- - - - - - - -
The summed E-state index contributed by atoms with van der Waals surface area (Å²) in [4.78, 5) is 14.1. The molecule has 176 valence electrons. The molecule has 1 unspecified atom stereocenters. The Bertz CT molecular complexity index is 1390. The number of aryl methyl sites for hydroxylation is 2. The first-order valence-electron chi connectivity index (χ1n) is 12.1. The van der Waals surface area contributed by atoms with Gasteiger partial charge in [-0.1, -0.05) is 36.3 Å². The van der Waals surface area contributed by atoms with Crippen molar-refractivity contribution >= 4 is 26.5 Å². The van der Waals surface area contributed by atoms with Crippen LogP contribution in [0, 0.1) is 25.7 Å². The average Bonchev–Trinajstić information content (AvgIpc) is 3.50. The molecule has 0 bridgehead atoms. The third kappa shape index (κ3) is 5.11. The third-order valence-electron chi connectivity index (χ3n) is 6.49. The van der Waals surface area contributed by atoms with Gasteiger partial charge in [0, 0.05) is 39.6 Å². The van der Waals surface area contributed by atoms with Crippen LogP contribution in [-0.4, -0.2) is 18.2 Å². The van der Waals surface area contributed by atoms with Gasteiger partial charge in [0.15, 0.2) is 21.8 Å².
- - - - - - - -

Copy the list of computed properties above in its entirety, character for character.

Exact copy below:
The summed E-state index contributed by atoms with van der Waals surface area (Å²) in [4.78, 5) is 14.1. The molecule has 176 valence electrons. The molecule has 1 unspecified atom stereocenters. The Bertz CT molecular complexity index is 1390. The number of aryl methyl sites for hydroxylation is 2. The first-order valence-electron chi connectivity index (χ1n) is 12.1. The van der Waals surface area contributed by atoms with Gasteiger partial charge in [-0.1, -0.05) is 36.3 Å². The van der Waals surface area contributed by atoms with Crippen molar-refractivity contribution >= 4 is 26.5 Å². The van der Waals surface area contributed by atoms with Crippen LogP contribution in [0, 0.1) is 25.7 Å². The average Bonchev–Trinajstić information content (AvgIpc) is 3.50. The molecule has 0 bridgehead atoms. The third kappa shape index (κ3) is 5.11. The third-order valence-electron chi connectivity index (χ3n) is 6.49. The van der Waals surface area contributed by atoms with Gasteiger partial charge in [0, 0.05) is 39.6 Å². The van der Waals surface area contributed by atoms with Crippen LogP contribution in [-0.4, -0.2) is 18.2 Å². The van der Waals surface area contributed by atoms with Gasteiger partial charge in [0.15, 0.2) is 21.8 Å².